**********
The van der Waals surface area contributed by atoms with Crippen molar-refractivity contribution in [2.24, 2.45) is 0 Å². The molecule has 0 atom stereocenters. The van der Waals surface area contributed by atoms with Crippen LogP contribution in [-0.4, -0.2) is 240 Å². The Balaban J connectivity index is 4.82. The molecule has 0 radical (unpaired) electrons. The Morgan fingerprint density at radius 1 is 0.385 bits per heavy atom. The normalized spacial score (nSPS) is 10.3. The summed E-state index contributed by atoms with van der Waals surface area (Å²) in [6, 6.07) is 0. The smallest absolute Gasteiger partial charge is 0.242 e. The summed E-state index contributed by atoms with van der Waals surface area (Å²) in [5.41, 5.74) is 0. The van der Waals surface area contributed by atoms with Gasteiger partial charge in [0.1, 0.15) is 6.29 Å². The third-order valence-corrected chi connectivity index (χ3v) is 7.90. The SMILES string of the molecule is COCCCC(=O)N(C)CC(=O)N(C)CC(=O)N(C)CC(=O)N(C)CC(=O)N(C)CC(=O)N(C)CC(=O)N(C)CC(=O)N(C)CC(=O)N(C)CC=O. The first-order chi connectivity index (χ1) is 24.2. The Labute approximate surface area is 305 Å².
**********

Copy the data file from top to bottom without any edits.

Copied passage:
The van der Waals surface area contributed by atoms with Crippen molar-refractivity contribution in [2.24, 2.45) is 0 Å². The molecule has 0 atom stereocenters. The van der Waals surface area contributed by atoms with Crippen LogP contribution in [-0.4, -0.2) is 240 Å². The Balaban J connectivity index is 4.82. The molecule has 0 radical (unpaired) electrons. The Morgan fingerprint density at radius 1 is 0.385 bits per heavy atom. The normalized spacial score (nSPS) is 10.3. The summed E-state index contributed by atoms with van der Waals surface area (Å²) in [6, 6.07) is 0. The smallest absolute Gasteiger partial charge is 0.242 e. The summed E-state index contributed by atoms with van der Waals surface area (Å²) in [5.41, 5.74) is 0. The van der Waals surface area contributed by atoms with Gasteiger partial charge in [0.1, 0.15) is 6.29 Å². The third-order valence-corrected chi connectivity index (χ3v) is 7.90. The SMILES string of the molecule is COCCCC(=O)N(C)CC(=O)N(C)CC(=O)N(C)CC(=O)N(C)CC(=O)N(C)CC(=O)N(C)CC(=O)N(C)CC(=O)N(C)CC(=O)N(C)CC=O. The first-order chi connectivity index (χ1) is 24.2. The Labute approximate surface area is 305 Å².